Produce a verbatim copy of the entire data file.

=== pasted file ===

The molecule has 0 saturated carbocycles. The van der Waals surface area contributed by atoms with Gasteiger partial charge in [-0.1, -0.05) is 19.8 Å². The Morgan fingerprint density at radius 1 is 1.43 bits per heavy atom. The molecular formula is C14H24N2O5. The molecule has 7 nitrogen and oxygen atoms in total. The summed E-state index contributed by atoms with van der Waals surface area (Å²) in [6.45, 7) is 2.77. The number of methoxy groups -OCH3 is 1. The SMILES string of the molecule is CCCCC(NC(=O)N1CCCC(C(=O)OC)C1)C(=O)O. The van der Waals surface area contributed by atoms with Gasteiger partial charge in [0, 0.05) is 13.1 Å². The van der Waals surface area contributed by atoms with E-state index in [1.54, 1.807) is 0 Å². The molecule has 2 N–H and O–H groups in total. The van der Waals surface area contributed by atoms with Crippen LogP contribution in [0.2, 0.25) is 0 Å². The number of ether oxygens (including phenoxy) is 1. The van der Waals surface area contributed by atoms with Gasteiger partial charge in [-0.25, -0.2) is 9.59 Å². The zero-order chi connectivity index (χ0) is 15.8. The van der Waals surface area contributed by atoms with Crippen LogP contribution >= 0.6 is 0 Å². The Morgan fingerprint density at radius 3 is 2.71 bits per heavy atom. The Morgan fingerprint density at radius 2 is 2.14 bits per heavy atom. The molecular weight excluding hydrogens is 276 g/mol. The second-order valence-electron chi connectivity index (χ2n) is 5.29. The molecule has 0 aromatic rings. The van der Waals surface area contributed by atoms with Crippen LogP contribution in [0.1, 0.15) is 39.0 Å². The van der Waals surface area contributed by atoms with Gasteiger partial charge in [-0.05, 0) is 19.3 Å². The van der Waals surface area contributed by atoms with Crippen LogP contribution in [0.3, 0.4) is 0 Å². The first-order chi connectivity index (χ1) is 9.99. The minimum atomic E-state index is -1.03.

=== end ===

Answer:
The molecule has 0 saturated carbocycles. The van der Waals surface area contributed by atoms with Gasteiger partial charge in [-0.1, -0.05) is 19.8 Å². The Morgan fingerprint density at radius 1 is 1.43 bits per heavy atom. The molecular formula is C14H24N2O5. The molecule has 7 nitrogen and oxygen atoms in total. The summed E-state index contributed by atoms with van der Waals surface area (Å²) in [6.45, 7) is 2.77. The number of methoxy groups -OCH3 is 1. The SMILES string of the molecule is CCCCC(NC(=O)N1CCCC(C(=O)OC)C1)C(=O)O. The van der Waals surface area contributed by atoms with Gasteiger partial charge in [0, 0.05) is 13.1 Å². The van der Waals surface area contributed by atoms with E-state index in [1.54, 1.807) is 0 Å². The molecule has 2 N–H and O–H groups in total. The van der Waals surface area contributed by atoms with Crippen LogP contribution in [0.2, 0.25) is 0 Å². The number of ether oxygens (including phenoxy) is 1. The van der Waals surface area contributed by atoms with Gasteiger partial charge in [-0.25, -0.2) is 9.59 Å². The zero-order chi connectivity index (χ0) is 15.8. The van der Waals surface area contributed by atoms with Crippen LogP contribution >= 0.6 is 0 Å². The Morgan fingerprint density at radius 3 is 2.71 bits per heavy atom. The Morgan fingerprint density at radius 2 is 2.14 bits per heavy atom. The molecular weight excluding hydrogens is 276 g/mol. The second-order valence-electron chi connectivity index (χ2n) is 5.29. The molecule has 0 aromatic rings. The van der Waals surface area contributed by atoms with Crippen LogP contribution in [0.1, 0.15) is 39.0 Å². The van der Waals surface area contributed by atoms with Gasteiger partial charge in [-0.05, 0) is 19.3 Å². The van der Waals surface area contributed by atoms with Crippen LogP contribution in [0.3, 0.4) is 0 Å². The first-order chi connectivity index (χ1) is 9.99. The minimum atomic E-state index is -1.03.